Providing parents with HIV testing kits to screen children ‘feasible and accurate’
Research with around 400 parents and caregivers in Zimbabwe found the majority performed HIV tests accurately, even without a demonstration.
A study in Zimbabwe that gave parents and caregivers HIV testing kits to use on their children found most used the kits correctly. Having the test demonstrated beforehand slightly improved performance, but most caregivers used the kits accurately without support.
Around half the 1.8 million children (0-14 years) living with HIV globally in 2019 were either undiagnosed or diagnosed but not on treatment. To help address this, the World Health Organization already recommends healthcare workers use HIV self-testing kits to screen children in community settings. An extension of this would be for caregivers to use testing kits to screen children for HIV at home.
To test how workable this is, researchers offered testing kits to adults living with HIV to screen children and adolescents (aged 2-18) in their households. The adults all attended HIV clinics in Bulawayo city or Matebeleland South, a rural area.
All caregivers had written instructions in English, Shona and Ndebele (75% used local languages). In Phase One (January to December 2018), caregivers had a demonstration of how to use the kit. In Phase Two (January to May 2019), caregivers did not get a demonstration.
Four hundred caregivers (median age 38, 83% female) conducted tests on 786 children (median age 8, 55% female).
Most caregivers used the kits and interpreted results correctly, although having a demonstration slightly improved performance.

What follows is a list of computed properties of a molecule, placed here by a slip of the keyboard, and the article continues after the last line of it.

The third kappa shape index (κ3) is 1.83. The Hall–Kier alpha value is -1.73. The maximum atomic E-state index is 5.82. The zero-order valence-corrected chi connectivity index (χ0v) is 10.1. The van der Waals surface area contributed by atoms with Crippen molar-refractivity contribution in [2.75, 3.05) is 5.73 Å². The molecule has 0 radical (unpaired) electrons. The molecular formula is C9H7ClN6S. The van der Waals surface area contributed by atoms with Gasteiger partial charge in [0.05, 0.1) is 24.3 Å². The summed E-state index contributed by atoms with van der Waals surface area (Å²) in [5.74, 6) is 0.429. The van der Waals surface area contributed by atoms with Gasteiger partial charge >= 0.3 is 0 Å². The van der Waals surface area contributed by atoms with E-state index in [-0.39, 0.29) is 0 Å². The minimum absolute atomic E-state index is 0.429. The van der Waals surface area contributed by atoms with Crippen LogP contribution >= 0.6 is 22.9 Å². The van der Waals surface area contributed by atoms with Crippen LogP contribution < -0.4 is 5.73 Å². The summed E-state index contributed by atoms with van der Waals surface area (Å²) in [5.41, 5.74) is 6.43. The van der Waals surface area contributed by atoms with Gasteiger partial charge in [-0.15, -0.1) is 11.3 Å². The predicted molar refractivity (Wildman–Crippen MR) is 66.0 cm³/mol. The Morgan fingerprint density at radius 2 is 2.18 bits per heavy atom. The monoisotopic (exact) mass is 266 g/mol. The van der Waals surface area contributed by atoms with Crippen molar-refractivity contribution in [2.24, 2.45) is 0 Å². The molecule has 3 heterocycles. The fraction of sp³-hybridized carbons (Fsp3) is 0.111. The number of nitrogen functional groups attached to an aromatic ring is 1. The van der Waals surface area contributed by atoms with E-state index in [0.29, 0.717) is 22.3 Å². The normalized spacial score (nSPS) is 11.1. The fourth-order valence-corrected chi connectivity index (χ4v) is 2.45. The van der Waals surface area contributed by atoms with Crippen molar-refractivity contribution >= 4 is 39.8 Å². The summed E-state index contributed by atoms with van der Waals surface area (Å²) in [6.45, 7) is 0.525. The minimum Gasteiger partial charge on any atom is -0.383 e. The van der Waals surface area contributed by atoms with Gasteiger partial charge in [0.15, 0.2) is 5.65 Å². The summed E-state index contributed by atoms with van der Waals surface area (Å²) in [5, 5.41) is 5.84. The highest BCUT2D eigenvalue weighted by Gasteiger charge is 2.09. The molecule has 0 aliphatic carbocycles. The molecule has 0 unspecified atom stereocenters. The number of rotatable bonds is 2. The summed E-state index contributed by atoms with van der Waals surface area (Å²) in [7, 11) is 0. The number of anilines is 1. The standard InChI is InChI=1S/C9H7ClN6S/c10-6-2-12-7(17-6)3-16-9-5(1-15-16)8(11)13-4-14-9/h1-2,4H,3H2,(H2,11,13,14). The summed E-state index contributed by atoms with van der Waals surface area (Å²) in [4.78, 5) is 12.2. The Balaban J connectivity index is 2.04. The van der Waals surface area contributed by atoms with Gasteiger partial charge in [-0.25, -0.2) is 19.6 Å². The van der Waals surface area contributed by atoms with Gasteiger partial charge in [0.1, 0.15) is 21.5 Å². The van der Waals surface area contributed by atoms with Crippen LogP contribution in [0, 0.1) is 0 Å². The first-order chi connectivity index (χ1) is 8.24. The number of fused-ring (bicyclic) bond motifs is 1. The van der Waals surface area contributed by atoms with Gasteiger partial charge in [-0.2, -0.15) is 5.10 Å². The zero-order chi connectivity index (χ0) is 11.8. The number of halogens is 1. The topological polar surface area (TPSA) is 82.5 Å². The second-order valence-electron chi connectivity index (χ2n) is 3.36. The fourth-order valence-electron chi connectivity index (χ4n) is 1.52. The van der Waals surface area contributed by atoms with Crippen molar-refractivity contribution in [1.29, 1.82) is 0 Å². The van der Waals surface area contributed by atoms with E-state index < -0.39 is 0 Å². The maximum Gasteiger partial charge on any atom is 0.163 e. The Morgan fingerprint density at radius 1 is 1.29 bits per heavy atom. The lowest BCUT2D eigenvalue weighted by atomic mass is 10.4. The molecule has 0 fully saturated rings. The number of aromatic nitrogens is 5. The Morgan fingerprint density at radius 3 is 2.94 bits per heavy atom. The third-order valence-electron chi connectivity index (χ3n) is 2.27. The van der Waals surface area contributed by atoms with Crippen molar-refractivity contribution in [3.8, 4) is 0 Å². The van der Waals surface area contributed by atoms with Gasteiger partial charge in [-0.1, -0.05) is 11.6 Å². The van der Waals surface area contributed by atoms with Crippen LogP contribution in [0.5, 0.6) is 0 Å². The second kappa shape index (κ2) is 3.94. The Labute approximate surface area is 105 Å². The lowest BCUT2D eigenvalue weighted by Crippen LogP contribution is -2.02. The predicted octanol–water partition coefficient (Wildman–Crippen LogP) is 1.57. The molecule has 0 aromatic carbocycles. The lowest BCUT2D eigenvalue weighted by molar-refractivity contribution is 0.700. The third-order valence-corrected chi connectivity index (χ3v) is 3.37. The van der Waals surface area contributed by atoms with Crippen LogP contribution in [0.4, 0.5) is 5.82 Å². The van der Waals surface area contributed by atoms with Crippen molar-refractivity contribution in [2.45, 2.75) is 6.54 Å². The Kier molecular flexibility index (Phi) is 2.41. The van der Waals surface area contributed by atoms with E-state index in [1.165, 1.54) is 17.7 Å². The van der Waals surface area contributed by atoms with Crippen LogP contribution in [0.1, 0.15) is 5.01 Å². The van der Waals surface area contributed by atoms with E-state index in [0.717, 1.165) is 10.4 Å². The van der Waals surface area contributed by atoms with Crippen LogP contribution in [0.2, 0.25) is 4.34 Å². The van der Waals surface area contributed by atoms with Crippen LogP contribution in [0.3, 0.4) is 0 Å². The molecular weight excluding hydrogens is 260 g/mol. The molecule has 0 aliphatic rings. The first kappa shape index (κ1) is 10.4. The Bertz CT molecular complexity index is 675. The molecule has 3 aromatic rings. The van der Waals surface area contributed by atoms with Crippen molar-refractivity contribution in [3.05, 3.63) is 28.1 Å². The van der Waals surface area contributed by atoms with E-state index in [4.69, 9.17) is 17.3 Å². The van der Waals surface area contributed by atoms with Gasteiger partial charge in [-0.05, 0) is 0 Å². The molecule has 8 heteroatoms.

Overall, 80% of tests were conducted correctly at each key stage (collecting saliva, inserting the sample into the screening tool, using the kit’s timer, interpreting the result). Around 92% of caregivers who received a demonstration did all four stages correctly, compared to 78% of those who did not have a demonstration.
The proportion that correctly took a saliva swab was 97% with demonstration, 87% without. The proportion that correctly used the kit’s timer was 97% with demonstration, 90% without.
In almost all instances, caregivers correctly interpreted the results (97.5% with a demonstration, 97% without a demonstration).
Among those who did not have a demonstration, all the results interpreted as non-reactive by caregivers were accurate.
Of the 13 results interpreted by caregivers as reactive, which indicates a positive screen for HIV, four were correct (31% accuracy). It is hoped that such errors would be picked up when a caregiver brought their child to a clinic for confirmatory testing, but this may not always happen. The emotional impact of mistakenly believing a test result is reactive should also be considered. It is important to note that no caregivers incorrectly read a reactive result as non-reactive.
Caregivers educated above primary level were more likely to get all testing stages correct than those educated to primary or below.
Fewer than 2% of caregivers who did not receive a demonstration scored the test difficult to perform. Around 40% scored the test very easy to perform and 34% as easy.
Caregivers were more likely to ask for help with the kit when they were told they could. But, when discouraged from asking for help, the majority of caregivers were able to perform the test without asking for help.
No social harms were reported in connection to a reactive result and related HIV diagnosis. But the sample size for this measure is small as very few children were found to be living with HIV.
These findings are like results from similar studies in South Africa and Zimbabwe. This mounting evidence suggests at-home testing is a feasible and accurate way to screen children for HIV and may increase earlier diagnosis.
Operational research is now needed to support at-scale implementation of this strategy. This should also take into consideration the need for rapid and effective linkage to confirmatory testing and HIV care for children with a reactive result.
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